Riverby Estate in Marlborough, New Zealand, are pretty much unknown in the UK, yet this is not the case in NZ and Australia. They did win a Trophy and a couple of Golds at the DWWA a year ago but back home they manage to garner accolade after accolade, especially at the prestigious Air New Zealand Awards. They also share a location right next to the iconic Cloudy Bay Winery. All in all we should be taking a lot more interest in Riverby.
This was probably the largest tasting of this producer’s output assembled in the UK, and included twelve wines, several of which are not actually available here, but which were kindly sent over for us to try. It might be a little dull if I were to drone on about all of them, though I can’t bring myself to mention fewer than eight. All wines mentioned are made with estate-grown fruit using John Forrest’s winery next door.
Riverby make a fresh and dry Sauvignon Blanc which seems to eschew the sugar found in anything remotely commercial from Marlborough. The 2013 is slightly broader than some previous versions, and the nose is expressive. Retailing at under £14 it reminds me of one or two well known £20 versions.
It was a toss-up as to whether people preferred this or the very good dry Riverby Riesling 2012. This blends citrus zest with a hint of oiliness, and is bone dry. A refreshing summer food wine, yet I think with the potential to age further beautifully.
The Eliza Riesling was also the 2012, the first vintage for this cuvee. Golds and a Trophy at NZ’s top three wine shows, 96 points from Bob Campbell, 92 from Wine Advocate, one of the stars of the evening. 63 grams r/s with some of the Noble Riesling blended in so a hint of botrytis. Beautifully balanced, poised between acidity and sweetness like a confident high wire artist.
Unusually for a Marlborough winery, Riverby’s top selling wine is their Chardonnay. Twelve months in oak but only 30% new, the 2011 (Riverby claim it’s their best yet) is magnificently restrained. The oak is there – the creaminess is apparent from the start – becomes buttery (melted butter on the nose) with a hint of hazelnut, but you never lose the fruit. And if there is a Riverby trait it has to be freshness. All their wines have this signature. I really do love this restrained style of Chardonnay, a long way from the “one glass is enough” wines of the past.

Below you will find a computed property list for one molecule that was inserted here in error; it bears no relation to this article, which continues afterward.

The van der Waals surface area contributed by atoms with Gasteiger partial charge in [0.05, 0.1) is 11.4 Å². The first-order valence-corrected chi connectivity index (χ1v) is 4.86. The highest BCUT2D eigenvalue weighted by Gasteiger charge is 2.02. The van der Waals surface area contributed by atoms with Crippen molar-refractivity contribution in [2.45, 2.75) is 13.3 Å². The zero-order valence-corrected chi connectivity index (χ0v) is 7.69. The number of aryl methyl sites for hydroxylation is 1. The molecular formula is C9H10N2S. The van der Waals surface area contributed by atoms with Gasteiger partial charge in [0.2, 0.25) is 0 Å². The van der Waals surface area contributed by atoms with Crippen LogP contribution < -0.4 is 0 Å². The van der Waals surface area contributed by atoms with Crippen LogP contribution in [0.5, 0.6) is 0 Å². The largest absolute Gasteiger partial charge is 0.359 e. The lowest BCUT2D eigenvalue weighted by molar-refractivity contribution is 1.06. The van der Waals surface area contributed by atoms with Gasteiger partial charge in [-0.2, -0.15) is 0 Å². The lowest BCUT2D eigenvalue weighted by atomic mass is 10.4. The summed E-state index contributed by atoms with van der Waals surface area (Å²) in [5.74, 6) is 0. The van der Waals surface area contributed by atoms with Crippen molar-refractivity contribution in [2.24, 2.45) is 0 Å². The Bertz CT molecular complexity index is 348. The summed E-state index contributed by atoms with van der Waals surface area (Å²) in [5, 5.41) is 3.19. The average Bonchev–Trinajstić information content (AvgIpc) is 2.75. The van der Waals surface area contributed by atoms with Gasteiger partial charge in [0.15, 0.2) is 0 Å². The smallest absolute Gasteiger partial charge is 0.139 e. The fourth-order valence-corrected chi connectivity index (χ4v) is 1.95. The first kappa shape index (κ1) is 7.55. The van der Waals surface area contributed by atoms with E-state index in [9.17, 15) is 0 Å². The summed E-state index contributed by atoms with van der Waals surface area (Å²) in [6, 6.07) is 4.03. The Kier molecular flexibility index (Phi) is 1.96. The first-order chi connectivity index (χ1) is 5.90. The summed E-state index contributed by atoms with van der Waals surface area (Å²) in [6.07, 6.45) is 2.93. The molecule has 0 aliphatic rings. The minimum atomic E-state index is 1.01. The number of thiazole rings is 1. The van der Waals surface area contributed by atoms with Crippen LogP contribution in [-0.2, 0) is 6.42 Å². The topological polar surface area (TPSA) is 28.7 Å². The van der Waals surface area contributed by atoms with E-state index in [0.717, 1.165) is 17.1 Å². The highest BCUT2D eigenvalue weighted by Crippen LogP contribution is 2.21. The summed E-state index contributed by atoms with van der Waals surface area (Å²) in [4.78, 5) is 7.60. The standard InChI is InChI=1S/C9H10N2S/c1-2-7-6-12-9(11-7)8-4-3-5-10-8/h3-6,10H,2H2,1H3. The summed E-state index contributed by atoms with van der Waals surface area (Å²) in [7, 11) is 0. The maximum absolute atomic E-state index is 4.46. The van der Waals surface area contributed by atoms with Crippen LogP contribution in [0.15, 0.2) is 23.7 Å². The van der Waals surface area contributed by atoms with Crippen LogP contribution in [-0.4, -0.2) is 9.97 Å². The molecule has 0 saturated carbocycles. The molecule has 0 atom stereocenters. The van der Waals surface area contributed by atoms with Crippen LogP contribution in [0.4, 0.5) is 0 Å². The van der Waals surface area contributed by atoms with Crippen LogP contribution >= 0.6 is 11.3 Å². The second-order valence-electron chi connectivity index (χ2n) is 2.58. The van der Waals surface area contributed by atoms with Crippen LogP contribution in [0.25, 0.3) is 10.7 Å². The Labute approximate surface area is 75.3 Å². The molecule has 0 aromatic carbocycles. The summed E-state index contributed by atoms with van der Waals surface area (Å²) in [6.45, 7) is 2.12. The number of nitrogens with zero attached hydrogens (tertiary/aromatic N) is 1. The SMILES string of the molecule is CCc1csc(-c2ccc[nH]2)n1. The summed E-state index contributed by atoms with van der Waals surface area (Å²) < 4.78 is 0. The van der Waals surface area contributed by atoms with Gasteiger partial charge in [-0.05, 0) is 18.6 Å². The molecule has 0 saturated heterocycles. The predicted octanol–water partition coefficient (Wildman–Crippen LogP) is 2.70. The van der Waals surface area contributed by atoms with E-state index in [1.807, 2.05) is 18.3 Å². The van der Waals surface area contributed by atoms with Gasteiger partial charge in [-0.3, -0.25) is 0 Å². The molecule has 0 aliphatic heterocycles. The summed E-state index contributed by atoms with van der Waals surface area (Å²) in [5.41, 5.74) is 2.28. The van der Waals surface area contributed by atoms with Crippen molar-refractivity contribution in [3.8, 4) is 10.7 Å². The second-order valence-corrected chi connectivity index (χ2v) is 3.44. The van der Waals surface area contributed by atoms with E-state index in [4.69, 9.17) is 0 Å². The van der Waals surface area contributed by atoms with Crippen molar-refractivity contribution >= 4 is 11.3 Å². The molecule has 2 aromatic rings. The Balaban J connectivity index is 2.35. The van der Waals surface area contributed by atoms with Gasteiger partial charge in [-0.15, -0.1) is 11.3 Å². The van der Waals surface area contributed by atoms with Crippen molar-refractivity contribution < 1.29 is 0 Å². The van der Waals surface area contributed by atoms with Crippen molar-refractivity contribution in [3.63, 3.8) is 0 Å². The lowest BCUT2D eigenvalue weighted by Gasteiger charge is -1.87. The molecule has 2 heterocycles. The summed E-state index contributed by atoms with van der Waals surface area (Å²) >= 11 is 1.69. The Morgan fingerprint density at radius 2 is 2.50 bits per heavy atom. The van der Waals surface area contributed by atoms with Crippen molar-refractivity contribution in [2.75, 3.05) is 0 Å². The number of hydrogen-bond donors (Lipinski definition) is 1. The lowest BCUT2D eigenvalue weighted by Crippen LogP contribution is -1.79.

My biggest regret is that the Gruner Veltliner, the 2013 being the first vintage, is not commercially available here yet. Only 140 cases made, one case in the UK I believe. I have a penchant for Austrian Gruner, and have tried a few Californians. I can see why some wine judges might mark this down. It’s just a great food wine that doesn’t dominate the palate. Just 6g/l residual sugar and a nice touch of white pepper on the finish. I believe the 2014 is being bottled as I type. Hope to see a few bottles in the UK and making their way into my wine rack.
We tried a couple of Pinot Noir, the 2010 and 2013. 2010 was a very good Marlborough PN vintage and this has aged well. A four year old with a bit of development yet still showing crunchy fruit is quite a bargain for £19.50. The 2013 in contrast is a little angular right now, but it’s bigger, with the potential to better even the 2010 if tucked away for a year or two. This was its first UK outing, but it should prove a hit.
We ended a very wet night on the South Coast with pure nectar, Riverby Noble Riesling 2011. If the Chardonnay is the best seller, this is the star wine. A Trophy at the DWWA in a long line of Riverby Trophy Winners in NZ, Riverby appear to be the country’s best producer of sweet wines. This 2011 is impressive and it has to be tasted. 220 grams of sugar, botrytis and bags of acidity to balance, it’s essence of honey and lemon to begin with until a paragraph of further complexities follow. But if you just need a one word TN…WOW! It is said that the 2013 is even better. We shall see.
Let’s hope that Riverby’s reputation grows. They deserve it. Everything is between £14 to £21, making it one of the best value ranges of quality New Zealand wine in the UK. Available from Butler’s Wine Cellar, Brighton, and imported through Black Dog Wine Agency.